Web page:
The Famine Ships: The Irish Exodus to America

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Macmillan, Mar 15, 1998 - History - 250 pages
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Between 1846 and 1851, more than one-million people--the potato famine emigrants--sailed from Ireland to America. Now, 150 years later, The Famine Ships tells of the courage and determination of those who crossed the Atlantic in leaky, overcrowded sailing ships and made new lives for themselves, among them the child Henry Ford and the twenty-six-year-old Patrick Kennedy, great-grandfather of John F. Kennedy. Edward Laxton conducted five years of research in Ireland and interviewed the emigrants' descents in the U.S. Portraits of people, ships, and towns, as well as facsimile passenger lists and tickets, are among the fascinating memorabilia in The Famine Ships.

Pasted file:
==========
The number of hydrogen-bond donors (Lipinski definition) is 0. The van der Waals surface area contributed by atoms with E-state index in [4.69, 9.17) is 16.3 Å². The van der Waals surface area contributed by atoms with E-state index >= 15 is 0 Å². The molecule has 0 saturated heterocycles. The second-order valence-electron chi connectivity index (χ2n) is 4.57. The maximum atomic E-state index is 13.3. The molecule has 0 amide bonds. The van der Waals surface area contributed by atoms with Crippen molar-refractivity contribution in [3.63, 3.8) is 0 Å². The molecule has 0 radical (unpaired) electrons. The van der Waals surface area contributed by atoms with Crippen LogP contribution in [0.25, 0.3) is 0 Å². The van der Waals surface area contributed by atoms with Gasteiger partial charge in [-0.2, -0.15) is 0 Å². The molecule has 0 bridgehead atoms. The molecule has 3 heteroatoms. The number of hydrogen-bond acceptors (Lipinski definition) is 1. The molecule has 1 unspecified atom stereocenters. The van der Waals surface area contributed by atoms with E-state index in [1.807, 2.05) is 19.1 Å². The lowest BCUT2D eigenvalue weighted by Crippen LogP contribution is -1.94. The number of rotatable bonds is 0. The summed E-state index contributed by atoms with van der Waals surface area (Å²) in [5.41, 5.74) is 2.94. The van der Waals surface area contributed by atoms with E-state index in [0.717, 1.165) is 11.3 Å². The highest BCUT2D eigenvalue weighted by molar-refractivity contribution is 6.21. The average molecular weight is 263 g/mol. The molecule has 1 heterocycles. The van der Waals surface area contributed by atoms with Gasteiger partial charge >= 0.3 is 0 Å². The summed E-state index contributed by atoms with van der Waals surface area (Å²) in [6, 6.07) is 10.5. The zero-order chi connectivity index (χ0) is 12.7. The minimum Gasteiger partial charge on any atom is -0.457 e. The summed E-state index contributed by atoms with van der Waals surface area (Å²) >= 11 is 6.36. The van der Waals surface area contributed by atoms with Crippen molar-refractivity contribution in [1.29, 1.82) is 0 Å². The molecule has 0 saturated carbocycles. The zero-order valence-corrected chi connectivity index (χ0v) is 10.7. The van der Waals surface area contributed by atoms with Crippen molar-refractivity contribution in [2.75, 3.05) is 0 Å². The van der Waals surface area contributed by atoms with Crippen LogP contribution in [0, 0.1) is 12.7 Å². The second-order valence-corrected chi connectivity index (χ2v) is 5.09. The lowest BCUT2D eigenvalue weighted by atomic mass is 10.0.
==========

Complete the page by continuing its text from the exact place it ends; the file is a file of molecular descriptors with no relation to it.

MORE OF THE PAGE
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User Review  - elsyd - LibraryThing

In general this was an interesting history, but not particularly well written. Just the cold, hard facts, without much to fill out the bare bones. Read full review

The famine ships: the Irish exodus to America

User Review  - Not Available - Book Verdict

The defining moments of Irish history are studded with arrivals (St. Patrick, Oliver Cromwell) and departures (St. Columbanus, James Joyce). In the 1840s the great arrival was the Potato Blight, and ... Read full review

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About the author (1998)

Edward Laxton is of Irish descent. He was the news editor of England's Daily Express and Daily Mirror for nearly thirty years. The Famine Ships is his second book. He lives in England.

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